This shows that for the “Christian” market totalitarians only greed is good and greed is a higher value than humanistic compassion. They even go so far as to say that with his criticism the pope is “kowtowing to a liberal agenda” and “apologizing for theCatholic Church, thinking that the church is at its best when it'spassive not offending anyone's sensibilites”. So, in their view, reminding “true believers” about what the message of Christianity in essence is (was?) all about, namely altruism, humility and charity, is “apologizing” and “being passive”? Is to reiterate the charitable and egalitarian message of Jesus Christ's “Sermon of the Mount”, something to apologize about, especially if you're the pope? And what is “passive” about that, what “active”? As a liberal, you would think that it's the other way around, that the principles of liberation theology evoked by the pope here are the basis of an “active” strife for the improvement of the fate of the poor. But the the right-wingers critical of Francis - in this case Fox New's Adam Shaw in his article “Pope Francis is the Catholic Church's Obama. God help us” - don't see it that way. Shaw - as a fundamentalist that he, much like the islamists, that the “Christian right” despise, is - refers to the passage of “Evangelium gaudii”, where Francis writes “we need to get to know each other, listen to each other and improve our knowledge of the world around us” (by the way, the pope is taking up another thought from Polányi here, who suggested interactive and universal understanding as the solution for the crises of his day, in his opus magnum “The Great Transformation” (1944):If we really want to achieve a healthy world economy, what is needed at this juncture of history is a more efficient way of interacting which, with due regard for the sovereignty of each nation, ensures the economic well-being of all countries, not just of a few.”) But Shaw is criticizing this message of universal understanding as too conciliatory (“passive”) and less aimed at conversion (“active”). What, then, in the opinion of those pseudo-Christian ideologues, is the message of “Christianity”? Apparently, “get rich or die tryin'”. And the aim seems to be, in Shaw's opinion, to try to convert as many people to this crude ideology they falsely call “faith”? To him, the pope's concern of the poor is “vacuous” and his critique of unfettered capitalism shows that he is “painfully misguided on economics”.

So, to defend their neoliberal capitalist ideology the right-wing market totalitarians don't stop at denouncing even the pope as an ignoramus, after all the (their?) most prominent Christian leader, that they, identifying themselves as “true Christians”, should respect.




But obviously, this is exposed here, they only respect the money and the greed of “the markets”. Cenk Uygur, host of “The Young Turks”,an internet political commentary program, hit the nail on the head by “reminding” these “Christian” Conservative, who are the ignoramuses themselves: “Your prophet was not Adam Smith, nor was it Alan Greenspan”.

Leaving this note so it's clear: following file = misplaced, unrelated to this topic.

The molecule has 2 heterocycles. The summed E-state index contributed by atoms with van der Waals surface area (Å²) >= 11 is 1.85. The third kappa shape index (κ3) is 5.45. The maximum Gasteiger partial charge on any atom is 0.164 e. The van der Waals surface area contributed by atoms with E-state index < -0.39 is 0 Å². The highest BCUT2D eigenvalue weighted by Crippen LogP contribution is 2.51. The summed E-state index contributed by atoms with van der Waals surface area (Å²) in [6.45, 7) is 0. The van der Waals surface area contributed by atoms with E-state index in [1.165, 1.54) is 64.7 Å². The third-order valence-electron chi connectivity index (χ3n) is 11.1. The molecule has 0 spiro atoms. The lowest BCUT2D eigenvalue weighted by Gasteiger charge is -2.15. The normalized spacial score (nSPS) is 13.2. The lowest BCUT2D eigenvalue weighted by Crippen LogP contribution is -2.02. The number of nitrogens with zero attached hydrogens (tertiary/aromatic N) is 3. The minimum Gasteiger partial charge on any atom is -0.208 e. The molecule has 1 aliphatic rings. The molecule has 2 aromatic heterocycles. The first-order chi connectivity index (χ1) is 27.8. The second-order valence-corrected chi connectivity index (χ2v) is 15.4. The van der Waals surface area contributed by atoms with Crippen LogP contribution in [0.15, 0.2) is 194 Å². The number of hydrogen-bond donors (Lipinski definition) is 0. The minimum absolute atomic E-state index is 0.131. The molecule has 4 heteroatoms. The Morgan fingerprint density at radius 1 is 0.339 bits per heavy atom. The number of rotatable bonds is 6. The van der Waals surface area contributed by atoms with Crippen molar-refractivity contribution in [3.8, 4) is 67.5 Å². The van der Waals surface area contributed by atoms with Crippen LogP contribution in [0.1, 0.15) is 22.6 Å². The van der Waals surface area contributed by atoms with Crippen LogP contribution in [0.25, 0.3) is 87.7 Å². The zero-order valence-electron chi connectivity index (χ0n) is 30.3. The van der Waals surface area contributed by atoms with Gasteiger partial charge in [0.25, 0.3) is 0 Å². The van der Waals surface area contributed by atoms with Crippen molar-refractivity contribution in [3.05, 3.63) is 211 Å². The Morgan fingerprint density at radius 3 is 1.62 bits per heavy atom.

As the result of a study of the Pew Research Center on knowledge of (world) religion(s) in the U.S. has shown, those who identify themselves most strongly as “persons of faith”, be it Catholic or Evangelical, have the least knowledge of the background, basics, history and/our true values of their own, let alone of other, religion(s) (i.e. there is a high degree of “religious illiteracy” among Christians in the U.S.).


In that respect, atheists and agnostics fare much better. The hostile reaction of the right-wing wackosphere nuts towards critical remarks that are based upon fundamental Christian values, but that they just discard or ignore, seems to prove that. Uygur rightly mocks them: “You should pick up the book [the Bible] and read it every once in a while”.


According to the ideology of the “Christian” market fundamentalists, the values of humility and charity don't apply to the field of economics; the spheres of the economy and the markets and the sphere of ethicsand/or religion (as well as politics, i.e. state intervention and/orregulation) should be separated, the  markets should be left alone, to be guided by the infallible, “invisible hand” that has so brilliantly directed the markets into the right direction (as the global economic crises of free-market capitalism have shown; in these cases, the capitalists screamed for the government to bail out the banksters and “the markets”). If they didn't postulate that separation, if they didn't embellish greed as necessary and wealth as a sanctified divine gift (and poverty as a divine punishment of the poor), they would have to admit to the contradiction that it is being “Christian” on the one hand, but a greedy and irresponsible social Darwinist capitalist on the other. Paradoxically, allegedly “Christian values” and morals do apply when it comes to the freedoms of the lifestyle of an individual, e.g. of his freedom to follow or live according to his sexual orientation; apparently it is more of a sin to be gay than to be greedy.


All this just goes to show: The market totalitarians are members of the system that favors the 1% financial "elite" they belong to (or get paid by) and that promotes their interests, be it in the right-wing (or, to some extent as well, the main stream) media or as actors in the markets themselves. By putting forth this crude ideology (or rhetoric) of “Christian values”, combined with market totalitarianism, they are fiercely fighting any change to the economic system (and society, for that matter), i.e. a system of plutocracy and ongoing redistribution of wealth from the (financial) lower and middle classes to the upper class. It's a neo-feudal logic, that justifies the class society, its inequalities and injustices with divine ordination, as heaven-sent. After analyzing the contradictions between the (in the capitalist system apparently old-fashioned, dated, obsolete?) humanistic values evoked by the pope and the ideologically tainted “values” of the market totalitarians, it is not hard to subsume that this God, i.e. today's neo-feudal divinity, is not a transcendental or outer-wordly one, but an inner-wordly, earthly one, it is the “deified market” of the capitalist world.